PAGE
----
Online from: 1948
Subject Area: Mechanical & Materials Engineering
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|Title:||Sliding wear behaviour of a cast iron as affected by test environment and applied load|
|Author(s):||B.K. Prasad, (Regional Research Laboratory (CSIR), Bhopal, India)|
|Citation:||B.K. Prasad, (2009) "Sliding wear behaviour of a cast iron as affected by test environment and applied load", Industrial Lubrication and Tribology, Vol. 61 Iss: 3, pp.161 - 172|
|Keywords:||Friction, Iron, Lubrication, Oils, Wear|
|Article type:||Research paper|
|DOI:||10.1108/00368790910953686 (Permanent URL)|
|Publisher:||Emerald Group Publishing Limited|
Purpose – The purpose of this paper is to understand the sliding wear response of a cast iron as influenced by applied load and changing concentration of solid lubricant (graphite) particles in oil lubricant, and operating material removal mechanisms in different sets of experimental conditions.
Design/methodology/approach – The sliding wear response of a grey cast iron has been examined as a function of test environment and load. Properties evaluated were wear rate, friction coefficient and frictional heating. The wear behaviour of the samples has been substantiated through the characteristics of their wear surfaces, subsurface regions and debris particles.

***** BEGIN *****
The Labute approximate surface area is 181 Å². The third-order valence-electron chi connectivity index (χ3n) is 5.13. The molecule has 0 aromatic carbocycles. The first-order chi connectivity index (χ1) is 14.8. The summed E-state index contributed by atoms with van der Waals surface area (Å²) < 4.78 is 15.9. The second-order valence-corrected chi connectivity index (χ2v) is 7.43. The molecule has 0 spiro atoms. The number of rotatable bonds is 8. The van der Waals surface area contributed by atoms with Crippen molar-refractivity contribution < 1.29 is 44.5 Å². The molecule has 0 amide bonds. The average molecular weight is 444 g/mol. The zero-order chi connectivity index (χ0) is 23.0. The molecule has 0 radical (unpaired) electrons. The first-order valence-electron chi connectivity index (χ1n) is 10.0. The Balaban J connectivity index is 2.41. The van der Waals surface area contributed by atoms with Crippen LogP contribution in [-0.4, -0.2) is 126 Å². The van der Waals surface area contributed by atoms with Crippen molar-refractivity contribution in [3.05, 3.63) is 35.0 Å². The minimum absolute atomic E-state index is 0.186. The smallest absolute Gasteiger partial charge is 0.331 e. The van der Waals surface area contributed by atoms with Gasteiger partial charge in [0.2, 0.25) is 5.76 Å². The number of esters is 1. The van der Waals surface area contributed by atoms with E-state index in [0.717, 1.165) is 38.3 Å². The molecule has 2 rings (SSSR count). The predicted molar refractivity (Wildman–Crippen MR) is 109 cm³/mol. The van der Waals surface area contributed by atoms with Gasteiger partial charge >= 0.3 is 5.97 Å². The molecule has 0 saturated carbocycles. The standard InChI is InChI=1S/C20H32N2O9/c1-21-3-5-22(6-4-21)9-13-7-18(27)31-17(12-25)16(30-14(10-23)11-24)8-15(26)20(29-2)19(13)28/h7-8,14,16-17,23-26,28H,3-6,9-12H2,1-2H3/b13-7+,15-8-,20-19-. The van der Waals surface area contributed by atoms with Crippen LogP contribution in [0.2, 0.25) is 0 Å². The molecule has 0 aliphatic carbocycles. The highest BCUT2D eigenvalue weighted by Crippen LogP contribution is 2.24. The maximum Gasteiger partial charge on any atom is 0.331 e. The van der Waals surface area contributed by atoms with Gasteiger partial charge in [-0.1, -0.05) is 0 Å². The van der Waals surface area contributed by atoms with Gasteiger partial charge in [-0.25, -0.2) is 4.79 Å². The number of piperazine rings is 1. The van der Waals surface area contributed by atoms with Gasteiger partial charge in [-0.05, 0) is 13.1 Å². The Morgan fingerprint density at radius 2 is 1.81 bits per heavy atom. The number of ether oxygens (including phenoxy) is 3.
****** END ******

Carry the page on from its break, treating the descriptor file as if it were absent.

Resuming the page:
Findings – The wear rate and frictional heating increased with load while friction coefficient was affected in an opposite manner. The presence of oil lubricant led to a substantial improvement in wear response (in terms of decreasing wear rate, friction coefficient and frictional heating) while the presence of graphite particles in the oil lubricant proved to be still better. A critical content of graphite in the oil lubricant becomes most effective towards improving the wear response of the samples. Formation of dark patches on the wear surface, substantial subsurface deformation and fine debris led to improved wear response.
Research limitations/implications – The study enables one to understand the wear behaviour of a cast iron as influenced by the changing concentration of solid lubricant (graphite) particles in the oil lubricant. It also enables one to understand the operating material removal mechanisms responsible for the observed wear characteristics of the samples under varying test conditions. The investigation helps one to see that only a critical concentration of the solid lubricant particles in oil can lead to the best wear performance of materials.
Originality/value – From a practical standpoint, the observations made here gain importance from the fact that solid lubricants are added frequently in oil in engineering applications but it becomes imperative to understand that only a critical concentration can lead to the best wear behaviour of materials.
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